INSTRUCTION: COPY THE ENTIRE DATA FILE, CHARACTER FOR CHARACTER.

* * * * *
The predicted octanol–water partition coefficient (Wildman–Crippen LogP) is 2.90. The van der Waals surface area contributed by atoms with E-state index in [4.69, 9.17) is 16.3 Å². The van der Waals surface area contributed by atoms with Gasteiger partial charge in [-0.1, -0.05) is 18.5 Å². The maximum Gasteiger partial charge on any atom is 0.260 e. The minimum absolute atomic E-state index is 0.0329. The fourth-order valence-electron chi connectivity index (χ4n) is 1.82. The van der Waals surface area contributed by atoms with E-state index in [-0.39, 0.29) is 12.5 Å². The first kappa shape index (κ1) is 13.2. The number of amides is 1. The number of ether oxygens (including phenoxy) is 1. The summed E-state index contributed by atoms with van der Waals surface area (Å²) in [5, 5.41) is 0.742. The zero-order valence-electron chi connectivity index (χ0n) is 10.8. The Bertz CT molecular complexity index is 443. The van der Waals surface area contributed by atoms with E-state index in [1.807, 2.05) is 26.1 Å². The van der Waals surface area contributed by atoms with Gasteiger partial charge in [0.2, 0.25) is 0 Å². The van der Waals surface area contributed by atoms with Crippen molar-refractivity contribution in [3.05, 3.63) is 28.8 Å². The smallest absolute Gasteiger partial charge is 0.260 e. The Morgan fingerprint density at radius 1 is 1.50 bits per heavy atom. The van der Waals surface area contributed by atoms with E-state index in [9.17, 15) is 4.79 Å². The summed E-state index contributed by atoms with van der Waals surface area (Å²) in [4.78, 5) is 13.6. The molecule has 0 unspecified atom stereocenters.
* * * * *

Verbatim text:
The predicted octanol–water partition coefficient (Wildman–Crippen LogP) is 2.90. The van der Waals surface area contributed by atoms with E-state index in [4.69, 9.17) is 16.3 Å². The van der Waals surface area contributed by atoms with Gasteiger partial charge in [-0.1, -0.05) is 18.5 Å². The maximum Gasteiger partial charge on any atom is 0.260 e. The minimum absolute atomic E-state index is 0.0329. The fourth-order valence-electron chi connectivity index (χ4n) is 1.82. The van der Waals surface area contributed by atoms with E-state index in [-0.39, 0.29) is 12.5 Å². The first kappa shape index (κ1) is 13.2. The number of amides is 1. The number of ether oxygens (including phenoxy) is 1. The summed E-state index contributed by atoms with van der Waals surface area (Å²) in [5, 5.41) is 0.742. The zero-order valence-electron chi connectivity index (χ0n) is 10.8. The Bertz CT molecular complexity index is 443. The van der Waals surface area contributed by atoms with E-state index in [1.807, 2.05) is 26.1 Å². The van der Waals surface area contributed by atoms with Gasteiger partial charge in [0.2, 0.25) is 0 Å². The van der Waals surface area contributed by atoms with Crippen molar-refractivity contribution in [3.05, 3.63) is 28.8 Å². The smallest absolute Gasteiger partial charge is 0.260 e. The Morgan fingerprint density at radius 1 is 1.50 bits per heavy atom. The van der Waals surface area contributed by atoms with E-state index in [9.17, 15) is 4.79 Å². The summed E-state index contributed by atoms with van der Waals surface area (Å²) in [4.78, 5) is 13.6. The molecule has 0 unspecified atom stereocenters.